Phishing – The “Catch” of the Day

It is the beginning of the “Phishing” season with taxes just months ahead of us. Catching and releasing financial information may garner some very big trophy money in the end. The Phish market stands to make hundreds of millions of dollars. We have seen world events such as Haiti’s Earthquake spawn many malware sites top ranking on Google that were designed to capture donations and personal information. These fake websites are almost identical to the legitimate ones and are becoming increasingly more difficult to detect.

The most common phishing bait can be found embedded in email messages or instant messages. General salutations, such as Dear Valued Customer or Dear Client should be immediately flagged. All banking institutions have your exact name as shown on your account in their database. When misspelled words appear in the email they should be another indicator that the email is a scam. Once a recipient takes the bait by clicking on the link embedded in the email or IM to the fake website the phishing expedition begins.

Phishers’ use several “catch and release” techniques by disguising fake URLs. It has become increasingly difficult to detect the bait because the security certificate on a trusted website can be hidden in a multimedia object on a flash-based website. Other techniques to disguise malicious URLs include URL redirectors on the websites of trusted organizations. Fake URL redirectors can be “miss-spelled” domains or by merging a (.com) and a (.net) website to a convincingly reproduced website. Capturing log in and personal details bring in big prize money.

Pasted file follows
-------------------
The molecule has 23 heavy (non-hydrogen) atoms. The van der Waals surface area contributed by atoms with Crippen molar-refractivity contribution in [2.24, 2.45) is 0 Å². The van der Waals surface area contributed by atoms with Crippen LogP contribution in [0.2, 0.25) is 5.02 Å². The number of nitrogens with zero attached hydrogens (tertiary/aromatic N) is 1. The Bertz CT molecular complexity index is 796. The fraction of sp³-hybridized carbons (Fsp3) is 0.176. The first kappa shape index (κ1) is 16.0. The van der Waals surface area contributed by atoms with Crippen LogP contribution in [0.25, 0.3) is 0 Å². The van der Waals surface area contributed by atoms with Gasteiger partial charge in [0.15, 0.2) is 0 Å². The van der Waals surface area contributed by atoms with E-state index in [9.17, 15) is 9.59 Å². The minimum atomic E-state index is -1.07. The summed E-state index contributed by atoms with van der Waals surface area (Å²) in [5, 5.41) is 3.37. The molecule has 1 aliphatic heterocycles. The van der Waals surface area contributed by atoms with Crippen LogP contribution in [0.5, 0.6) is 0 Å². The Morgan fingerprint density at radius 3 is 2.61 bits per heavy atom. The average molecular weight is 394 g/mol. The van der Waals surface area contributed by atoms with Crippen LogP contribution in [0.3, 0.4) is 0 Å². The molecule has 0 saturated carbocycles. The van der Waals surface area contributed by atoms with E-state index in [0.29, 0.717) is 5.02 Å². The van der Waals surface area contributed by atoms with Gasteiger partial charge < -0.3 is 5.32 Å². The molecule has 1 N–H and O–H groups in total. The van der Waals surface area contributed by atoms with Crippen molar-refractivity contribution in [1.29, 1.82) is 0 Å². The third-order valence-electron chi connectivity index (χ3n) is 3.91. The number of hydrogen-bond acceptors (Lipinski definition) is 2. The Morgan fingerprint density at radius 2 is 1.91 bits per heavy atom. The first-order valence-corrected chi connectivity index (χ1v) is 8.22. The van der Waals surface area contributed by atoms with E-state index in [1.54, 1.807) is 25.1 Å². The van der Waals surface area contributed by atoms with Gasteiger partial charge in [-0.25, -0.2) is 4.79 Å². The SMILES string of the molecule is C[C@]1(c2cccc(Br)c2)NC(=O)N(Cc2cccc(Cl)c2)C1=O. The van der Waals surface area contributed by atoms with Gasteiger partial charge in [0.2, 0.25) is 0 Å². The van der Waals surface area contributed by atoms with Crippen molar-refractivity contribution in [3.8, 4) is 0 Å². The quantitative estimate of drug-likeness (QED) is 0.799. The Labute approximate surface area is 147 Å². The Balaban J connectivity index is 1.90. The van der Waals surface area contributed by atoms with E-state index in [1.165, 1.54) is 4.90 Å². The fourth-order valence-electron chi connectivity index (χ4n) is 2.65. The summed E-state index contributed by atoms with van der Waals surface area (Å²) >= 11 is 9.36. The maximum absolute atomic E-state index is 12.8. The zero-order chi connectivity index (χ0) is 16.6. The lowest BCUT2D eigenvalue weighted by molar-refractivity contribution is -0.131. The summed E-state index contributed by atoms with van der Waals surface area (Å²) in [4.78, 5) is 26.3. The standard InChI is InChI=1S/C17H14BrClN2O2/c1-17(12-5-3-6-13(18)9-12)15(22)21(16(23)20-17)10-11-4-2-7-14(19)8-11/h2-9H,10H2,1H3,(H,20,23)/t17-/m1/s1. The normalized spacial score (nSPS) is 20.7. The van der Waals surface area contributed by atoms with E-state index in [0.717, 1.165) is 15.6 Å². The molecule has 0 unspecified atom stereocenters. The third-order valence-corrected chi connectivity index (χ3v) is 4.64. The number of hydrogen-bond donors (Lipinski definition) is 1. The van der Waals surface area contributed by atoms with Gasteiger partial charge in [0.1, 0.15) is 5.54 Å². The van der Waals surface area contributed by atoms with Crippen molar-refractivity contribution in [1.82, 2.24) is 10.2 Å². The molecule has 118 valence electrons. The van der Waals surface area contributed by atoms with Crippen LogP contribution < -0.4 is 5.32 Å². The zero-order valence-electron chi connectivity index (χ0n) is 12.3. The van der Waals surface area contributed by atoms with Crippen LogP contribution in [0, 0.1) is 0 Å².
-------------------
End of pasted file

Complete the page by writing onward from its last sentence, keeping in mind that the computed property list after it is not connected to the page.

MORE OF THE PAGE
Some phishing expeditions include hooks, lines and sinkers. “Sinking” and embedding a corrupted (.reg) entry or file into the Windows Registry File will replace the legitimate (.reg) file. “Hooking” the corrupted file with a malicious application will ultimately reroute the “lines” of personal information and consumers’ credentials to the Phishers’ website.

To combat phishing attempts is to pay attention and to simply modify browsing habits. If an account needs to be “verified”, contact the company from which the email originates to see if it is legitimate and rather than trusting the links in the email, type the company’s genuine website into the browser’s address bar. Finally, your computer should always have up to date anti-virus software that includes spam filters.

The damage caused by world-wide phishing can be estimated in the billions per year. This lucrative phishing industry will evolve with more attractive lures and mouthwatering baits disguised as information from your financial institutions, your planned events and unforeseen cataclysms. Remember to be diligent no matter how enticing an email, IM, or website can be. Don’t take the bait.